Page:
Articles: May/June 1983

May 1983
Nuclear Times "The Greenham of America"

May 24, 1983
Ithaca Times "Peace Camp Site"

May 25?, 1983
Democrat and Chronicle "Seneca edgy over protest at Army depot"

May 30, 1983
Ithaca Journal "Women-only Anti-Nuclear Encampment"

June 26, 1983
Democrat and Chronicle "Women's Peace Camp"

Monday, September 30, 2019

Brochure: Seneca Army Depot Fact Sheet

Early 1990s brochure used by WEFPJ and other peace and justice organizations in upstate New York.
PeHP source: Carolyn Mow

FooTaGe 023

   "Chain Gang" affinity group women chain themselves to the main gate of the Depot.

*This video was transferred to miniDV tape from the original 3/4" tape. The content has not been edited. As with all Women’s Video Collective (WVC) footage from the summers of 1983 and 1984, video and sound quality vary greatly due to the age of the material, the quality of the original tapes and equipment (used and borrowed), and the setting itself (outdoors in the heat and wind on uneven ground). Herstory owes a large debt of gratitude to all the women who helped in ways great and small to document the Women's Encampment for a Future of Peace and Justice and especially to Judi Kelemen and Nancy Clover for storing, and then making available, WVC's videos and photographs.

Many thanks as well to filmmakers Tia Lessin and Carl Deal who graciously donated their equipment, expertise, and Brooklyn studio so the Peace Encampment Herstory Project could digitize WVC’s 130-tape collection.

HeRSToRy 047 Clare Grady

   Clare is a faith-based, anti-war activist from Ithaca, NY who has participated in hundreds of actions and served multiple prison terms over the past four decades. She was part of an affinity group that committed civil disobedience at the Seneca Army Depot in the summer of 1983. 
Interview: Clare Grady
Date: April 4, 2008
Location: Ithaca, NY
Present: Estelle Coleman, hershe Michele Kramer

CLIP 1: Boston to WEFPJ Walk
 CLIP 2: The blood in Iraq


Sunday, September 29, 2019

Restricted Area Warning

MaGaZiNe 11.25.83

Publication: New Statesman (London, England)
Date: November 25, 1983
PeHP source: Suzanne Sowinska

* The New Statesman is a British political and cultural magazine founded in 1913 and published in London.

FLYeR: Women's Peace Encampment (pre-opening)

A call put out by the Rochester Women's Action for Peace encouraging women to come to meetings to help organize the Women's Peace Encampment.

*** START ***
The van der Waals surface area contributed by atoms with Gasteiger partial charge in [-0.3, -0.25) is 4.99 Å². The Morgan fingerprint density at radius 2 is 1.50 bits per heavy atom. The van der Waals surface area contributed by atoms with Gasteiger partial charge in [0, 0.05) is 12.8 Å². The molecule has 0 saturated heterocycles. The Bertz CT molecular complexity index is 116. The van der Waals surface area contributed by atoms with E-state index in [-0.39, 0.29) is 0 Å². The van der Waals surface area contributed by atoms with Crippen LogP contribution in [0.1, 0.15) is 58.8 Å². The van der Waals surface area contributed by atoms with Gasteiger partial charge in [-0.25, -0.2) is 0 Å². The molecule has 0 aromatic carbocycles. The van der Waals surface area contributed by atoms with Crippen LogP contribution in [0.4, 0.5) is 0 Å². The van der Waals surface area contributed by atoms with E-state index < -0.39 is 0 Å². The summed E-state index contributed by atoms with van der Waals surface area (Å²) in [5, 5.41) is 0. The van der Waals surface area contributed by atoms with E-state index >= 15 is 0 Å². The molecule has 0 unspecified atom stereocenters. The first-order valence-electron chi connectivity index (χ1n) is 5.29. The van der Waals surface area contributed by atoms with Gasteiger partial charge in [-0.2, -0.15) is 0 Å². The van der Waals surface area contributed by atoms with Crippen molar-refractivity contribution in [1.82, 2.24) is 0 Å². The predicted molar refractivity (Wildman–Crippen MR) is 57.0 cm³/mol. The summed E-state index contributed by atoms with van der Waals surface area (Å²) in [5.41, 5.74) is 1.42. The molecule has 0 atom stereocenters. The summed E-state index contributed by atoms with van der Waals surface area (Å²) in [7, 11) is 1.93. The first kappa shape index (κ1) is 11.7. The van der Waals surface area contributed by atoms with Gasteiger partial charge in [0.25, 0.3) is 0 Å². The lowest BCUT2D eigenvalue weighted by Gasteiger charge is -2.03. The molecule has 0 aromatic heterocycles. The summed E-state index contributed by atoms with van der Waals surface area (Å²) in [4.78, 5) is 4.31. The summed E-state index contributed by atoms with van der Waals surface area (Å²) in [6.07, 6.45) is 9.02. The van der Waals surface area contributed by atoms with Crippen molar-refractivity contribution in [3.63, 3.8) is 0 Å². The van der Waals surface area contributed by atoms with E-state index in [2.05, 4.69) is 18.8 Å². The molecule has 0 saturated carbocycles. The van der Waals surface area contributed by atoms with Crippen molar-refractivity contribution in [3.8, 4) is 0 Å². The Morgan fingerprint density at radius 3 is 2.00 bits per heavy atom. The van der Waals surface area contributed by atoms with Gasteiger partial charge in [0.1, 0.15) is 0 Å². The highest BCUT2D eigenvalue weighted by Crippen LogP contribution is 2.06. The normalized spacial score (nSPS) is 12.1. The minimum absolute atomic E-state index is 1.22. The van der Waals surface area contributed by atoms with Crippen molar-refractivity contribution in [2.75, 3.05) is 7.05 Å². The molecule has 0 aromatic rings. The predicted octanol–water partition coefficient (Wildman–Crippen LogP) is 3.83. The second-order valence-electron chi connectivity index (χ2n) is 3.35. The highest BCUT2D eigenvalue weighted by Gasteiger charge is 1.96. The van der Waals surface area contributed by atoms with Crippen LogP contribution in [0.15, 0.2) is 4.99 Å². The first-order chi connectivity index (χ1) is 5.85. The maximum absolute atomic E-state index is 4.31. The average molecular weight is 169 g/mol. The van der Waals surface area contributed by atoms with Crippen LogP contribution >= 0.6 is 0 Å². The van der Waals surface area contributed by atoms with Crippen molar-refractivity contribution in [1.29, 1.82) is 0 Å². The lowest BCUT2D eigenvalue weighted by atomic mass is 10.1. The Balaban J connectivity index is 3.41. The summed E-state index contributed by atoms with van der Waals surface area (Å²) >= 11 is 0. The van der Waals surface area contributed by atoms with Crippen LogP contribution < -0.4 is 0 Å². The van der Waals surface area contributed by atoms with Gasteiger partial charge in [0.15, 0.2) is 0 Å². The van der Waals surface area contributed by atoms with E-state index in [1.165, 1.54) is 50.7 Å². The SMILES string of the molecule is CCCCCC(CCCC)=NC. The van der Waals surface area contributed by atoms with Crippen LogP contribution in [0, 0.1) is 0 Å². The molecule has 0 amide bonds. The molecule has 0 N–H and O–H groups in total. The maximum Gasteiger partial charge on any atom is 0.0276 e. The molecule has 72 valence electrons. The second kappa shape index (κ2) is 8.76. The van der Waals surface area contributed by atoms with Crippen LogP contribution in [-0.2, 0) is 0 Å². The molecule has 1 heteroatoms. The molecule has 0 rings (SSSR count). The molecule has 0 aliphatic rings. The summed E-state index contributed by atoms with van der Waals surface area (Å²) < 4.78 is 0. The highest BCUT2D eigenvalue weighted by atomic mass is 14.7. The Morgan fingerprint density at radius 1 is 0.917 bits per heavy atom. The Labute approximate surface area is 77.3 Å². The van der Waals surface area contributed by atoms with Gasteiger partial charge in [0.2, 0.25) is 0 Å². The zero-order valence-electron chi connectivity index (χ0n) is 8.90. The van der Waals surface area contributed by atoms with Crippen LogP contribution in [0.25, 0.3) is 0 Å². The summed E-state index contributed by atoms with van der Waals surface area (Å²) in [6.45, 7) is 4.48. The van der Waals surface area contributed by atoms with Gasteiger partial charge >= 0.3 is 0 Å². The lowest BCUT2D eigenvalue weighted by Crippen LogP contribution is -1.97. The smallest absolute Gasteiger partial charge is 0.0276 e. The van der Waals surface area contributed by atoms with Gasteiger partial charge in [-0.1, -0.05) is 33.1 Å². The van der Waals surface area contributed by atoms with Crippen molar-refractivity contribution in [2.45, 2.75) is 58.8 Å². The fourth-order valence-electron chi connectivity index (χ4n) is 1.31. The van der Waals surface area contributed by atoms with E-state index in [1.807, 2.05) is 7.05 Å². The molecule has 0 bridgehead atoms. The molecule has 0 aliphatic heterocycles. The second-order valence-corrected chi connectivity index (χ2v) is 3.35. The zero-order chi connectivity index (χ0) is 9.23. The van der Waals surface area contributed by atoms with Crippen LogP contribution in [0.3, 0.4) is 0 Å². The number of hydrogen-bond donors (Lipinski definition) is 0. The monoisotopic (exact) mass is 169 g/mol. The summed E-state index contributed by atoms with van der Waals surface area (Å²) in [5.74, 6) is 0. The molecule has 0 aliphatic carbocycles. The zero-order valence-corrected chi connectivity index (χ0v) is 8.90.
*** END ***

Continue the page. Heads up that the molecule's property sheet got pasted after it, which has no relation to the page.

PeHP source: Suzanne Sowinska

FLYeR: Funding Encampment land

FLYeR: A Woman's Action (Sowinska)

A flyer for the May 15, 1982 women's action at the Seneca Army Depot organized by the Women's Pentagon Action and Upstate Feminist Peace Alliance.
PeHP source: Suzanne Sowinska

Regional Meeting - March 31 & April 1, 1984

Date: March 31 & April 1, 1984
Location: Romulus, NY.  
Participants: 15 women came from Romulus, Rochester, Geneva, Ithaca & Lyons (NY). 
Web reports: Program, Children, Community Dialogue, Financial, Grant Writing, Health Dept./Water & Media. 
Issues: Encampment decision making, staff vs. no staff & paid vs. volunteer, nature and length of Encampment
PeHP source: Linda Field

Saturday, September 28, 2019

ViDeo: Every Woman Here: Remnants of Seneca 1982-2006

This 26-minute video highlights Peace Encampment Herstory Project interviews, songs, & photographs from the Women's Encampment for a Future of Peace and Justice.

PeHP 2007; revised 2015.

Front cover
Back cover

Flyer: A Woman's Action (Mow)

The first Mother's Day women's action at the Seneca Army Depot. Organized by the Upstate Feminist Peace Alliance & Women's Pentagon Action, May 1982.
PeHP source: Carolyn Mow

An article and photo about the action that ran in the Ithaca Journal:

Handout: Summer 1983 Action Timeline

Created in the Fall of 1983 and included in the Nonviolence Preparation Supplement (to the Women's Encampment for a Future of Peace and Justice Resource Handbook) published by the Seneca Depot October Action Coalition.
PeHP source: Linda Field

MaGaZiNe 5.83

Publication: Nuclear Times
Date: May 1983
PeHP source: Linda Field